History & PetSmart Charities adoption data shows the value of doing holiday adoptions
From ANIMAL PEOPLE, November/December 2007:
RANCHO SANTE FE, Calif.– Helen Woodward Animal Center
president Mike Arms has been telling everyone who would listen for
more than 40 years that the winter holiday season should be the peak
season for shelter adoptions.
Arms demonstrated the potential for boosting adoptions during
the winter holidays during 20 years as shelter manager for the North
Shore Animal League, in Port Washington, New York, and then took
his campaign global by founding the Home 4 the Holidays program at
the Helen Woodward Center in 2000.
“I have always thought that the idea we shouldn’t do
adoptions during the holiday season was a plot by the puppy mill
industry to protect their profits,” Arms asserts.
The importance of the holiday season to dog breeders has been
recognized by both breeders and humane societies for more than 70
years. Estimates of the numbers of puppies who would be presented as
gifts at Christmas 1937 ran as high as one million–at a time when
the total pet dog population of the U.S. was only about 10 million,
according to the American Humane Association. The U.S. also had
about 10 million street dogs, a population that gradually
disappeared during the next few decades.
Already campaigning against puppy mills, the AHA in 1938
expressed skepticism that more than 100,000 pups actually were given
at Christmas. The owned population of breeding bitches, the AHA
believed, was about 750,000, producing an average of two surviving
pups per litter after the remainder were culled by the dogs’ keepers,
then the prevailing method of controlling the population.
Then and through the 1960s, the AHA urged animal shelters to
compete for holiday adoption market share. During the next 25 years,
however, the advent of research into reasons for pet relinquishment
to shelters and of computerized shelter record-keeping led to a trend
in the opposite direction.
On the one hand, early shelter relinquishment surveys seemed
to find that so-called “impulse adoption” was a factor in animals
being returned to shelters within a short time of being placed.
On the other, shelters seemed to be receiving unusual
influxes of animals just after the winter holidays each year.
The solution, from the 1970s into the 1990s, was widely
believed to be to discourage “impulse adoption,” especially around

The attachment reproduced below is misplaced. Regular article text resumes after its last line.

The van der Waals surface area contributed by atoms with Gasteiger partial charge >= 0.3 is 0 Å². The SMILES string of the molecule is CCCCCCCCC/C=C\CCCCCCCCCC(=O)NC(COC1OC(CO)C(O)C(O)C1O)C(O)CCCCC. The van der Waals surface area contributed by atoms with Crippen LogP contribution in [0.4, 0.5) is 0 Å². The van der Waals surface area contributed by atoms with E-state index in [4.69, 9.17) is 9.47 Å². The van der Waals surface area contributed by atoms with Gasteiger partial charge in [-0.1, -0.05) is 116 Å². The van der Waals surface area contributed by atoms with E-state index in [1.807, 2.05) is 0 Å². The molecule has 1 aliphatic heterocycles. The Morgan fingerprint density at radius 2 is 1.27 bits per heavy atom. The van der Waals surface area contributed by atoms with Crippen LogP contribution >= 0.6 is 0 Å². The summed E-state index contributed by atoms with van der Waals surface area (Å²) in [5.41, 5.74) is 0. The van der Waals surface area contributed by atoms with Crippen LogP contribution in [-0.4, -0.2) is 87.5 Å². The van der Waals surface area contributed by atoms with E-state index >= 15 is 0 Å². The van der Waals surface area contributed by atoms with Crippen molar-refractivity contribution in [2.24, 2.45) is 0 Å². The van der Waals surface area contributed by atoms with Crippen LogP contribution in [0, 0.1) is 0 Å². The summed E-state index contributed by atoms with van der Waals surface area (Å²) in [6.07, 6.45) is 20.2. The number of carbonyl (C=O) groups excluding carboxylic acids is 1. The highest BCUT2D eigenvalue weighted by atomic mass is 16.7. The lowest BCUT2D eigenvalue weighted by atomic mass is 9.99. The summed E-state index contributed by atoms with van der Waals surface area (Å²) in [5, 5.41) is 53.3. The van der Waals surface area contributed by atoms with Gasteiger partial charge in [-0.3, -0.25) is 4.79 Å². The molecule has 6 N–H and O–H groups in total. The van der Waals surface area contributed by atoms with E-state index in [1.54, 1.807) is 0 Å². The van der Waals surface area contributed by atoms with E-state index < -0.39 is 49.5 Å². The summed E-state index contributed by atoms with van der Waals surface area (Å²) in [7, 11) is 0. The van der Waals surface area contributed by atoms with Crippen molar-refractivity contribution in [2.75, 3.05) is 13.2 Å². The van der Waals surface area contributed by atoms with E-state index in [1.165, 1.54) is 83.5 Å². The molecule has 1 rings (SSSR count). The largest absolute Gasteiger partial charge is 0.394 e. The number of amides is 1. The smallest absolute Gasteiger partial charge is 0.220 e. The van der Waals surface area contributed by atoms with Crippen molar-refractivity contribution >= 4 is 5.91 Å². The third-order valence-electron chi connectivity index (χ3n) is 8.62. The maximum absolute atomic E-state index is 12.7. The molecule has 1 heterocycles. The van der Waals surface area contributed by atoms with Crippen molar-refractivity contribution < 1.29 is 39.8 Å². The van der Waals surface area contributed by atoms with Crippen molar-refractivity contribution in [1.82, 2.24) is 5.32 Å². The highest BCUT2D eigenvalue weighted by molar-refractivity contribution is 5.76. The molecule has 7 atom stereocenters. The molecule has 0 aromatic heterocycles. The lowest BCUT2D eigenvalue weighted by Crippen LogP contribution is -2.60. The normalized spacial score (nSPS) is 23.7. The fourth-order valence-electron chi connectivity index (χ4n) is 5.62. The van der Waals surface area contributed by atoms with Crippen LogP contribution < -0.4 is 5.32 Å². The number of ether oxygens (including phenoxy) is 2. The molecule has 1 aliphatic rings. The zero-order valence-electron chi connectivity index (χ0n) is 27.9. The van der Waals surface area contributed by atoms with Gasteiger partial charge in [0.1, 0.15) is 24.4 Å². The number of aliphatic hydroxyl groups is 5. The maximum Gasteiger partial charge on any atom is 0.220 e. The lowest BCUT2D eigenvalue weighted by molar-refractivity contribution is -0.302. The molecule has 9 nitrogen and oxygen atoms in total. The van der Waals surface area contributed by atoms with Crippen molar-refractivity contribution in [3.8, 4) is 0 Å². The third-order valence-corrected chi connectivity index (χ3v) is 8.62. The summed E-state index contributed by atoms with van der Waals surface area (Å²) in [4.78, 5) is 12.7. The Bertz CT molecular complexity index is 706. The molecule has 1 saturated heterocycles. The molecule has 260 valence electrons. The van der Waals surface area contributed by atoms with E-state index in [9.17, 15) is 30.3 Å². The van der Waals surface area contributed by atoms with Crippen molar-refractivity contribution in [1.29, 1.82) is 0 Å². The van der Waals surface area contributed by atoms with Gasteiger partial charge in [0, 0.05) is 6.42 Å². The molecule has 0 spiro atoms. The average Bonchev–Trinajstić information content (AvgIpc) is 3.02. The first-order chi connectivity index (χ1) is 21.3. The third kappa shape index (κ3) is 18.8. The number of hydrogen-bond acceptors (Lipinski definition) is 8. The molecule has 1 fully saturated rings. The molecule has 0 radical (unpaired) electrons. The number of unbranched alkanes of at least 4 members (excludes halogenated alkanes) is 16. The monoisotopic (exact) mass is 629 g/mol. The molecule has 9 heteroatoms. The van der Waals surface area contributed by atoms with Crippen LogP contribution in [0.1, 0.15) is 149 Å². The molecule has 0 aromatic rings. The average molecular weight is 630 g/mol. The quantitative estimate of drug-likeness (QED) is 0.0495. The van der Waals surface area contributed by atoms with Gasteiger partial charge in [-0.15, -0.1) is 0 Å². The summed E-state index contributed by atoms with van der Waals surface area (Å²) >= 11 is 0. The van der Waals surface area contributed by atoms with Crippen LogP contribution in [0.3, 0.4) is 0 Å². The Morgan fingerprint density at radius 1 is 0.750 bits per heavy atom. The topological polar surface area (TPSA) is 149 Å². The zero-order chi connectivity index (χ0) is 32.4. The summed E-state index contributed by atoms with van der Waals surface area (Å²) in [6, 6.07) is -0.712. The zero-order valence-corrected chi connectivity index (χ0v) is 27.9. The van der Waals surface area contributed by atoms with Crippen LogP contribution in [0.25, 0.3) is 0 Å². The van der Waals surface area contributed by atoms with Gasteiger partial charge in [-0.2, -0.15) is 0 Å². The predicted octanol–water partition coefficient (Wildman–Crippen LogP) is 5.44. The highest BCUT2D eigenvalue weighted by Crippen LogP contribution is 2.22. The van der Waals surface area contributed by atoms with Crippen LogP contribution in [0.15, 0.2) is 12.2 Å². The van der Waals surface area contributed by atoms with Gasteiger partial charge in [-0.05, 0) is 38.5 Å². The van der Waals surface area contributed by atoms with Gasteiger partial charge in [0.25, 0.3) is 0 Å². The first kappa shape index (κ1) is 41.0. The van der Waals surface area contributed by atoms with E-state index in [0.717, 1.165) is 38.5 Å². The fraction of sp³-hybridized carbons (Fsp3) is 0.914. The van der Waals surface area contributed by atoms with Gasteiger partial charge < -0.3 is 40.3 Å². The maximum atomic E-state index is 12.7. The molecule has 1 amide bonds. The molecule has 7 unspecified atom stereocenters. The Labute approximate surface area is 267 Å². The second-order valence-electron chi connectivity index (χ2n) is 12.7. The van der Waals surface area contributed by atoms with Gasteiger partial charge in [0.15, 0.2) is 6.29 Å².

the winter holidays, to try to avoid the post-holiday surge in
More recent research has established that adoption failures
result much less from ill-considered adoption than from adopters
being inadequately prepared and counseled to deal with the behavioral
problems that are often why animals land in shelters in the first
place. Improved behavioral diagnostic and remedial procedures within
shelters and improved adoption education and follow-up have cut the
rate of failed adoptions from about one in five in the 1980s to fewer
than one in 20 today.
The post-holiday influx of shelter surrenders meanwhile
turned out to be chiefly due to shelters keeping shorter hours during
the holiday season–exactly as Arms intuitively predicted.
By far the largest data base on seasonal adoption in
existence has been compiled by PetSmart Charities. From 2000 through
2006, PetSmart Charities in-store adoption boutiques placed 748,957
dogs and 1,382,681 cats on behalf of humane societies, animal
control shelters, and nonprofit rescue groups.
The peak of puppy and kitten availability is in summer, but
the PetSmart Charities data shows that adoption demand is relatively
steady throughout the year.
Among dogs placed through PetSmart, 27% of the annual total
find homes in spring, and 24% in each of the other three seasons.
Among cats placed through PetSmart, 20% find homes from February
through April, when kitten availability is relatively low; 25% in
May through July; 28% in August through October; and 27% from
November through January.
The PetSmart data suggests that while placing kittens may
boost adoptions in summer, placements of adult cats may peak during
the winter holidays.